The first images of the siege of the Capital highlighted the freaks. It was hard to not laugh at the guy who gives a friendly smile and a wave at the photographer as he cheerfully walks by with Pelosi’s podium over his shoulder. A good number of those people in the mob were certainly fringe characters with some obvious signs of drug and alcohol abuse. It was tempting to write them off as a bunch of putz’s who got lucky and got into the Capital; they were too few, too disorganized, too stupid to be a concern.
But as subsequent videos and images showed, the outside crowds was bigger than those who made inside the doors of the Capital. The crowd was also more violent and dangerous than we originally understood; the Viking guy was a massive distraction. There were reports that the crowd chanted, “hang Pence.” If they got their hands on an actual Congressperson, things would have not gone down well.
Yes, there were a number of people in that crowd who are pathetic losers, who need mental health support. Part of me can’t imagine how any rational person could support Donald Trump; anyone who actually got in a truck and drove down to Washington, DC for last week’s rally must be on the far end of insanity. But the size of that crowd means I can’t simply write off their actions as a meth delusion.
Back when I started blogging, there was a lot of talk about echo chambers — cable TV and Internet have created too many sources of information, where people can self-isolate with like-minded people. Today, those chambers have multiplied. Those information bubbles enabled people to totally believe that election results were fraudulent, despite overwhelming evidence to the contrary.
In recent years, those subcultures, ensconced in their chambers of falsehood, rallied behind these Tinfoil Leaders, like Trump, rather than mainstream Republican politicians and media. They shared information with random dudes on Twitter with handles like “Trump’s Loyal Patriot,” rather than reporters from CNN, the New York Times, and even Fox News.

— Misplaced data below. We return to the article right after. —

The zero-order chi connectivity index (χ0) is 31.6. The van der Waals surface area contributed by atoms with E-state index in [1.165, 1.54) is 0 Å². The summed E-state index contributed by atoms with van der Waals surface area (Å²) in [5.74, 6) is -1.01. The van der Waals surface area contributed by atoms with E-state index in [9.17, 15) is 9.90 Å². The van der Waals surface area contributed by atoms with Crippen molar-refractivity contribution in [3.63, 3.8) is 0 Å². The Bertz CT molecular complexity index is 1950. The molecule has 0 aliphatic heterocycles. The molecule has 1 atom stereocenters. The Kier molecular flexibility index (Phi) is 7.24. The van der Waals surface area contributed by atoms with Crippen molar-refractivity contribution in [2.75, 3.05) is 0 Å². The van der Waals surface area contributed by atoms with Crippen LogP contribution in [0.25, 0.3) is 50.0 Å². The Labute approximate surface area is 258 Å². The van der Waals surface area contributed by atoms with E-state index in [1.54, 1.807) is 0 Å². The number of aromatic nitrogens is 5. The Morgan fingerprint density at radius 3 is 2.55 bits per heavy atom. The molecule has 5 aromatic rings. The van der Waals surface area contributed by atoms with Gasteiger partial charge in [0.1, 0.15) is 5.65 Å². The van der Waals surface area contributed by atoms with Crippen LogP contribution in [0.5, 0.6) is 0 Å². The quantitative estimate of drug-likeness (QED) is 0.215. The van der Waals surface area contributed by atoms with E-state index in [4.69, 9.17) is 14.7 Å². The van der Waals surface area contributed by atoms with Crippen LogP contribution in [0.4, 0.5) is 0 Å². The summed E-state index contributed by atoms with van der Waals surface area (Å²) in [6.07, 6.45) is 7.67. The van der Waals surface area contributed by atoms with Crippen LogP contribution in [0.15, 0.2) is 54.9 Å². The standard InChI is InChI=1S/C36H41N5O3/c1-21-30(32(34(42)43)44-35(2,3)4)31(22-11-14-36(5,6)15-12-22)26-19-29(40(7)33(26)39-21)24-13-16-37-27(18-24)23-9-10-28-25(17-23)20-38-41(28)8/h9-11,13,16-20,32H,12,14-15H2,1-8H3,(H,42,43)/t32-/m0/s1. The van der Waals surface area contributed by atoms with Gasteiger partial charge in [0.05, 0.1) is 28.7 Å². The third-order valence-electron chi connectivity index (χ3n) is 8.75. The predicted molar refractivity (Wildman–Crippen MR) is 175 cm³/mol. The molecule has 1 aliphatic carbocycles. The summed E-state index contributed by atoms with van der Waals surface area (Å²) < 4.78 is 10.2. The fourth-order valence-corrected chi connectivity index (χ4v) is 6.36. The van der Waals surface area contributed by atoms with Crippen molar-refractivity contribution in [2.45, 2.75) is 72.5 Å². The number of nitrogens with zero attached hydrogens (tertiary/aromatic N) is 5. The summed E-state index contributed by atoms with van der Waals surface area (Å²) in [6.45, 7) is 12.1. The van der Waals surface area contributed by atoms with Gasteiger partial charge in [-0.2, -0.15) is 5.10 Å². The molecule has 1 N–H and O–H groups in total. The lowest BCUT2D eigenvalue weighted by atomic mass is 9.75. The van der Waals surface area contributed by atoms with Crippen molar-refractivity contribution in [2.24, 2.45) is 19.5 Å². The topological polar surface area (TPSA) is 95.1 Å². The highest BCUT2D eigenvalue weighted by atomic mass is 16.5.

What are we going to do about this? This weekend, social media sources shutdown Trump and are sending warnings to thousands of random twitter folks who retweet reports about election fraud. Apple shutdown a social media service, Parler, which these rioters used and has reported connections to Russia. When I flipped on Fox News this weekend, the news anchor was more concerned about Parler than a mob, who wanted to hang Pence. Do we need to shutdown Fox News, too?
Part of me isn’t thrilled about cutting off these forms of communication, because I do want to know what the freaks are thinking. It worries me that they are finding other ways to communicate, and they’ll surprise us with some other nonsense soon. But I think we have a clear cut case for the “crying fire in a crowded theater” exception to the First Amendment. If we don’t shutdown this movement immediately, there is a danger than they’ll plan something worse.
The other way of cutting them down is to checkmate their king. Republican leaders can pressure Trump to resign or to invoke the 25th Amendment. Congress can impeach and convict him. They can discredit and marginalize assholes, like Ted Cruz, who have enabled him over the years.
There are pros and cons to all those moves. An impeachment process will distract the nation from a much needed COVID response. With a finite amount of time, Congress won’t have time to get money to folks who need it desperately. It’s not clear that any of those punishments will matter much to the president. He is most likely in conversations right now with Russian oligarch and far right wingers with deep pockets to set up an alternative media source. One advantage of going through an impeachment process is that it will make it impossible for Trump to hold elected office in the future.
I used to believe that Trump’s supporters were simply confused, economically marginalized, or drug addled, and that simple logic, better economic options, and medical care would bring them around. I no longer believe that. Those people are unreachable. If Mitt Romney and Mike Pence can’t corral those people, then we have serious problems.
We have seen the limits of populism. We need to push back.
That picture of General Sherman is from The Photographic History of the Civil War. According to wikipedia, towards the end of the Civil War, General Sherman’s forces “followed a scorched earth policy, destroying military targets as well as industry, infrastructure, and civilian property, disrupting the Confederacy’s economy and transportation networks. The operation broke the back of the Confederacy and helped lead to its eventual surrender.”
Worth thinking about.